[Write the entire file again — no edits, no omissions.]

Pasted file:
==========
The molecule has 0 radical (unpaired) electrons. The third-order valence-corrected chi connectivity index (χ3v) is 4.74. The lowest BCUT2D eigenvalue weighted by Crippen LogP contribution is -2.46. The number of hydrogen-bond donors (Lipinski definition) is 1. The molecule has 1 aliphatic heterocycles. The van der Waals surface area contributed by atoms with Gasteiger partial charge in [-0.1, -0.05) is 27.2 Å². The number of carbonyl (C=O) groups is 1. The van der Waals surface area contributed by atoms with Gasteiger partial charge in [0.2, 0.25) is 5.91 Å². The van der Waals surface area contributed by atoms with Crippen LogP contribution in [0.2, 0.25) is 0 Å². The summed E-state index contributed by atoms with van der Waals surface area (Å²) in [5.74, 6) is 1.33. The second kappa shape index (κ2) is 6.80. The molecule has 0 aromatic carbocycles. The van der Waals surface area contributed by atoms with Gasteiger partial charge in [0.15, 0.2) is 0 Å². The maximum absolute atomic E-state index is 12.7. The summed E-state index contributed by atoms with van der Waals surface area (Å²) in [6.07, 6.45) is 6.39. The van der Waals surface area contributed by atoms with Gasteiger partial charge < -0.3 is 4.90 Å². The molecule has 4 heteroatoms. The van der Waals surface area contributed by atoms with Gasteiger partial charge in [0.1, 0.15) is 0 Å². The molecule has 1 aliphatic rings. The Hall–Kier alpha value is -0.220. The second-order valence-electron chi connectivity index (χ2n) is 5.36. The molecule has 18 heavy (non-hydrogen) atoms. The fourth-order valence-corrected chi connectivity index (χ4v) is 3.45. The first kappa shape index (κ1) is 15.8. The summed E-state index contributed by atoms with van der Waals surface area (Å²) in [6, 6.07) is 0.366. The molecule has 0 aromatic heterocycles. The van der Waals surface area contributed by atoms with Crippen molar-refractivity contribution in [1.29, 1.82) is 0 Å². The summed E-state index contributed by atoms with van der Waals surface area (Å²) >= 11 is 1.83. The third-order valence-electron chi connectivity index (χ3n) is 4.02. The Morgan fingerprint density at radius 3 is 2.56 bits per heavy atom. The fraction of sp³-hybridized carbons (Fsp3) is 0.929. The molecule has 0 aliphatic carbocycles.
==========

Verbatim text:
The molecule has 0 radical (unpaired) electrons. The third-order valence-corrected chi connectivity index (χ3v) is 4.74. The lowest BCUT2D eigenvalue weighted by Crippen LogP contribution is -2.46. The number of hydrogen-bond donors (Lipinski definition) is 1. The molecule has 1 aliphatic heterocycles. The van der Waals surface area contributed by atoms with Gasteiger partial charge in [-0.1, -0.05) is 27.2 Å². The number of carbonyl (C=O) groups is 1. The van der Waals surface area contributed by atoms with Gasteiger partial charge in [0.2, 0.25) is 5.91 Å². The van der Waals surface area contributed by atoms with Crippen LogP contribution in [0.2, 0.25) is 0 Å². The summed E-state index contributed by atoms with van der Waals surface area (Å²) in [5.74, 6) is 1.33. The second kappa shape index (κ2) is 6.80. The molecule has 0 aromatic carbocycles. The van der Waals surface area contributed by atoms with Gasteiger partial charge in [0.15, 0.2) is 0 Å². The maximum absolute atomic E-state index is 12.7. The summed E-state index contributed by atoms with van der Waals surface area (Å²) in [6.07, 6.45) is 6.39. The van der Waals surface area contributed by atoms with Gasteiger partial charge < -0.3 is 4.90 Å². The molecule has 4 heteroatoms. The van der Waals surface area contributed by atoms with Gasteiger partial charge in [0.1, 0.15) is 0 Å². The molecule has 1 aliphatic rings. The Hall–Kier alpha value is -0.220. The second-order valence-electron chi connectivity index (χ2n) is 5.36. The molecule has 18 heavy (non-hydrogen) atoms. The fourth-order valence-corrected chi connectivity index (χ4v) is 3.45. The first kappa shape index (κ1) is 15.8. The summed E-state index contributed by atoms with van der Waals surface area (Å²) in [6, 6.07) is 0.366. The molecule has 0 aromatic heterocycles. The van der Waals surface area contributed by atoms with Crippen molar-refractivity contribution in [1.29, 1.82) is 0 Å². The summed E-state index contributed by atoms with van der Waals surface area (Å²) >= 11 is 1.83. The third-order valence-electron chi connectivity index (χ3n) is 4.02. The Morgan fingerprint density at radius 3 is 2.56 bits per heavy atom. The fraction of sp³-hybridized carbons (Fsp3) is 0.929. The molecule has 0 aliphatic carbocycles.